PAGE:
1. ^ Harrington LE, Hatton RD, Mangan PR, et al. (November 2005). "Interleukin 17-producing CD4+ effector T cells develop via a lineage distinct from the T helper type 1 and 2 lineages". Nature Immunology 6 (11): 1123–32. doi:10.1038/ni1254. PMID 16200070.  
  2. ^ Stockinger B, Veldhoen M (June 2007). "Differentiation and function of Th17 T cells". Current Opinion in Immunology 19 (3): 281–6. doi:10.1016/j.coi.2007.04.005. PMID 17433650.  
  3. ^ Steinman L (February 2007). "A brief history of T(H)17, the first major revision in the T(H)1/T(H)2 hypothesis of T cell-mediated tissue damage". Nat. Med. 13 (2): 139–45. doi:10.1038/nm1551. PMID 17290272.  
  4. ^ a b Dong C (May 2008). "TH17 cells in development: an updated view of their molecular identity and genetic programming". Nature Reviews Immunology 8 (5): 337–48. doi:10.1038/nri2295. PMID 18408735.  
  5. ^ a b Manel N, Unutmaz D, Littman DR (June 2008). "The differentiation of human T(H)-17 cells requires transforming growth factor-beta and induction of the nuclear receptor RORgammat". Nature Immunology 9 (6): 641–9. doi:10.1038/ni.1610. PMID 18454151.  
  6. ^ Ouyang W, Kolls JK, Zheng Y (April 2008). "The biological functions of T helper 17 cell effector cytokines in inflammation". Immunity 28 (4): 454–67. doi:10.1016/j.immuni.2008.03.004. PMID 18400188.  
  7. ^ Bettelli E, Carrier Y, Gao W, et al. (May 2006). "Reciprocal developmental pathways for the generation of pathogenic effector TH17 and regulatory T cells". Nature 441 (7090): 235–8. doi:10.1038/nature04753. PMID 16648838.  
  8. ^ Korn T, Bettelli E, Gao W, et al. (July 2007). "IL-21 initiates an alternative pathway to induce proinflammatory T(H)17 cells". Nature 448 (7152): 484–7. doi:10.1038/nature05970. PMID 17581588.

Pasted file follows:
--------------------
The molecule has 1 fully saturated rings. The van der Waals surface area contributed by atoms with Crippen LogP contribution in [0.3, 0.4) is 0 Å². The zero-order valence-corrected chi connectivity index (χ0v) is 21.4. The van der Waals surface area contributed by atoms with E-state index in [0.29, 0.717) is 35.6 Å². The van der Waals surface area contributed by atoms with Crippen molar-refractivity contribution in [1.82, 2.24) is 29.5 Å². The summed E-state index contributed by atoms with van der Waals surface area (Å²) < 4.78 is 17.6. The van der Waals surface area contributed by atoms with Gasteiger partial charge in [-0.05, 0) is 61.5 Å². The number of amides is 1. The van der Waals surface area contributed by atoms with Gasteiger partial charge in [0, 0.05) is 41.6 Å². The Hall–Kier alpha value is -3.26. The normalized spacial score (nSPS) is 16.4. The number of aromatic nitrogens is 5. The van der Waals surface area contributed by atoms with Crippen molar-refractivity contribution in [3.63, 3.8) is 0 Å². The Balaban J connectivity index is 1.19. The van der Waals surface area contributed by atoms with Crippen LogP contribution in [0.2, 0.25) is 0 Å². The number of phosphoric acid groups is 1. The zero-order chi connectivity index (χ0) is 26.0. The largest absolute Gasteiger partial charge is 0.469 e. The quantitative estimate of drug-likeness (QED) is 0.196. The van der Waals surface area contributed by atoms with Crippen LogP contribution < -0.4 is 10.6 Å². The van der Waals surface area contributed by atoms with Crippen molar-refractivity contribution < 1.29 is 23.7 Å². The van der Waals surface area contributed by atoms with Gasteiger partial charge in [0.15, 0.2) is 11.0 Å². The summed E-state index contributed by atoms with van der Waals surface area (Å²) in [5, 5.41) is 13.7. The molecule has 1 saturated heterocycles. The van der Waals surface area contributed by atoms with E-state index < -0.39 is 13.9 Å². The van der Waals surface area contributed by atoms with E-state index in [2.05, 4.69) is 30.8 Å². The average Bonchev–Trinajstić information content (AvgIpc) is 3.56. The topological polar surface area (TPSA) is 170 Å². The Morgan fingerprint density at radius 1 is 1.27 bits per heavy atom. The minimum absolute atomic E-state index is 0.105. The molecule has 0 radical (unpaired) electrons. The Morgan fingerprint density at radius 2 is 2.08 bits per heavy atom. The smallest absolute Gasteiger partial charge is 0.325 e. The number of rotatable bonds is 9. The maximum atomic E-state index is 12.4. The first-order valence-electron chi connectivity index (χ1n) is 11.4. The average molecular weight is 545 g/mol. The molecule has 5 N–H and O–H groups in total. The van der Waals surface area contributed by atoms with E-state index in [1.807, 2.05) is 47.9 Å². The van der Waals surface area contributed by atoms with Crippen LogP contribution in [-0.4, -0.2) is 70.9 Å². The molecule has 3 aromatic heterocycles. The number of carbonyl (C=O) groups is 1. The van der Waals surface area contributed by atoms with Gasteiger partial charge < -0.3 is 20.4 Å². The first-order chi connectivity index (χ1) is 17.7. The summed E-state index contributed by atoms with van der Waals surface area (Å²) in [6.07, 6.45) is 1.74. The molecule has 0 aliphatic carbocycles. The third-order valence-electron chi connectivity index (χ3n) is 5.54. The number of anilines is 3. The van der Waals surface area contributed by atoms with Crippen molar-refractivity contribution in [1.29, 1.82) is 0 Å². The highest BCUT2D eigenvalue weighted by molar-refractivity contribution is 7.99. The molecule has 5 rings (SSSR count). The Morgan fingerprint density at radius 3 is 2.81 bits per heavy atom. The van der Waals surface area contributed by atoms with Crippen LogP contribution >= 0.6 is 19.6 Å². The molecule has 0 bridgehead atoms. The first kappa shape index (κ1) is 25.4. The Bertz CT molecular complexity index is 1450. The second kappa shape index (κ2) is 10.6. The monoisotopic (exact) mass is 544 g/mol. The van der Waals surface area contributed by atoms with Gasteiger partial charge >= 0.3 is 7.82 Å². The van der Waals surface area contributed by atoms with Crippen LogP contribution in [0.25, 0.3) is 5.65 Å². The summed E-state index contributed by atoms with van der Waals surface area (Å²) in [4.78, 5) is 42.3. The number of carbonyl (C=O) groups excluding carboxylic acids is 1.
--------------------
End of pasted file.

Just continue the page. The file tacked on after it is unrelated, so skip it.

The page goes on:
9. ^ Muranski P, Boni A, Antony PA, et al. (July 2008). "Tumor-specific Th17-polarized cells eradicate large established melanoma". Blood 112 (2): 362–73. doi:10.1182/blood-2007-11-120998. PMID 18354038.  
  10. ^ Martin-Orozco N, Muranski P, Chung Y, et al. (November 2009). "T helper 17 cells promote cytotoxic T cell activation in tumor immunity". Immunity 31 (5): 787–98. doi:10.1016/j.immuni.2009.09.014. PMID 19879162.  
  11. ^ Wu S, Rhee KJ, Albesiano E, et al. (September 2009). "A human colonic commensal promotes colon tumorigenesis via activation of T helper type 17 T cell responses". Nature Medicine 15 (9): 1016–22. doi:10.1038/nm.2015. PMID 19701202.  

External links

There are some open access Network Protocols for studying Th17 cells at Nature Protocols:

  • Egwuagu (2007). "TH17 cells contribute to uveitis and scleritis and are inhibited by IL-27/STAT1 in the retina (3) Western Blot Analysis". Nature Protocols. doi:10.1038/nprot.2007.382.  
  • Egwuagu (2007). "TH17 cells contribute to uveitis and scleritis and are inhibited by IL-27/STAT1 in the retina (4) Confocal microscopy". Nature Protocols. doi:10.1038/nprot.2007.383.  
  • Egwuagu (2007). "TH17 cells contribute to uveitis and scleritis and are inhibited by IL-27/STAT1 in the retina (5) Chromatin immunoprecipitation". Nature Protocols. doi:10.1038/nprot.2007.384.